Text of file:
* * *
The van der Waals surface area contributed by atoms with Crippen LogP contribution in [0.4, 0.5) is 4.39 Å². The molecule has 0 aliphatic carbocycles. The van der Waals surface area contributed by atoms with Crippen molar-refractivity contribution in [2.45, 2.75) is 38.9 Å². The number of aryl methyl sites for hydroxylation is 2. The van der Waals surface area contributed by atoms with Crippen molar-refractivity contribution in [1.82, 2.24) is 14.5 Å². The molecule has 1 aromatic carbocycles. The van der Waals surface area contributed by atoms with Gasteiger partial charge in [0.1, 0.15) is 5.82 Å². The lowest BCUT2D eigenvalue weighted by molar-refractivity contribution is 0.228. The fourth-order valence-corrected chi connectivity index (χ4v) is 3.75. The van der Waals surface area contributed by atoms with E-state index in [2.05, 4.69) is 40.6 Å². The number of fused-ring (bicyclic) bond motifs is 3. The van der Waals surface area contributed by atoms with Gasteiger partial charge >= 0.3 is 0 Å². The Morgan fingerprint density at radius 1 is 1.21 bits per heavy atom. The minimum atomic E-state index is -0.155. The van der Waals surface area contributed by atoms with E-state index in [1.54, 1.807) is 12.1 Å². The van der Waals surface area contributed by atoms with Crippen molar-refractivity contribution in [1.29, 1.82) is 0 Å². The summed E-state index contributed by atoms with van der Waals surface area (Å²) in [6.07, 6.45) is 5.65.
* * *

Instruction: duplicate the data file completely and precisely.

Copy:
The van der Waals surface area contributed by atoms with Crippen LogP contribution in [0.4, 0.5) is 4.39 Å². The molecule has 0 aliphatic carbocycles. The van der Waals surface area contributed by atoms with Crippen molar-refractivity contribution in [2.45, 2.75) is 38.9 Å². The number of aryl methyl sites for hydroxylation is 2. The van der Waals surface area contributed by atoms with Crippen molar-refractivity contribution in [1.82, 2.24) is 14.5 Å². The molecule has 1 aromatic carbocycles. The van der Waals surface area contributed by atoms with Gasteiger partial charge in [0.1, 0.15) is 5.82 Å². The lowest BCUT2D eigenvalue weighted by molar-refractivity contribution is 0.228. The fourth-order valence-corrected chi connectivity index (χ4v) is 3.75. The van der Waals surface area contributed by atoms with E-state index in [2.05, 4.69) is 40.6 Å². The number of fused-ring (bicyclic) bond motifs is 3. The van der Waals surface area contributed by atoms with Gasteiger partial charge >= 0.3 is 0 Å². The Morgan fingerprint density at radius 1 is 1.21 bits per heavy atom. The minimum atomic E-state index is -0.155. The van der Waals surface area contributed by atoms with E-state index in [1.54, 1.807) is 12.1 Å². The van der Waals surface area contributed by atoms with Crippen molar-refractivity contribution in [1.29, 1.82) is 0 Å². The summed E-state index contributed by atoms with van der Waals surface area (Å²) in [6.07, 6.45) is 5.65.